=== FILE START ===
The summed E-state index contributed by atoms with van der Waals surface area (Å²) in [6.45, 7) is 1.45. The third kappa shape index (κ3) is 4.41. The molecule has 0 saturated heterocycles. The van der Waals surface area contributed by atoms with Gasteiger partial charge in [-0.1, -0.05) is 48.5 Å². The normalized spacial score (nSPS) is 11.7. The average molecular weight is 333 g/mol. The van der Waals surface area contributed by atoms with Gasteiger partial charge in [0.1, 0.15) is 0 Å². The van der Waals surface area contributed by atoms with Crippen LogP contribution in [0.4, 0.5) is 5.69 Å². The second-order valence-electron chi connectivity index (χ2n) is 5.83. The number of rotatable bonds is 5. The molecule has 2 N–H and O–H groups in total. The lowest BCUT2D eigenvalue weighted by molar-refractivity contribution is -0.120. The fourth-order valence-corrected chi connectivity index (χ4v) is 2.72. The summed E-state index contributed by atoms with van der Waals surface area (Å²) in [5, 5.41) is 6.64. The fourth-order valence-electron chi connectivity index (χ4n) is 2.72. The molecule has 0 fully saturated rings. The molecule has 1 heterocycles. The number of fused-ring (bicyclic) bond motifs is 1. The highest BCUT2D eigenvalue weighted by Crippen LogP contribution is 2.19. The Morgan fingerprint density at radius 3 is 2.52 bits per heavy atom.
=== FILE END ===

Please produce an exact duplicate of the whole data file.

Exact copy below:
The summed E-state index contributed by atoms with van der Waals surface area (Å²) in [6.45, 7) is 1.45. The third kappa shape index (κ3) is 4.41. The molecule has 0 saturated heterocycles. The van der Waals surface area contributed by atoms with Gasteiger partial charge in [-0.1, -0.05) is 48.5 Å². The normalized spacial score (nSPS) is 11.7. The average molecular weight is 333 g/mol. The van der Waals surface area contributed by atoms with Gasteiger partial charge in [0.1, 0.15) is 0 Å². The van der Waals surface area contributed by atoms with Crippen LogP contribution in [0.4, 0.5) is 5.69 Å². The second-order valence-electron chi connectivity index (χ2n) is 5.83. The number of rotatable bonds is 5. The molecule has 2 N–H and O–H groups in total. The lowest BCUT2D eigenvalue weighted by molar-refractivity contribution is -0.120. The fourth-order valence-corrected chi connectivity index (χ4v) is 2.72. The summed E-state index contributed by atoms with van der Waals surface area (Å²) in [5, 5.41) is 6.64. The fourth-order valence-electron chi connectivity index (χ4n) is 2.72. The molecule has 0 fully saturated rings. The molecule has 1 heterocycles. The number of fused-ring (bicyclic) bond motifs is 1. The highest BCUT2D eigenvalue weighted by Crippen LogP contribution is 2.19. The Morgan fingerprint density at radius 3 is 2.52 bits per heavy atom.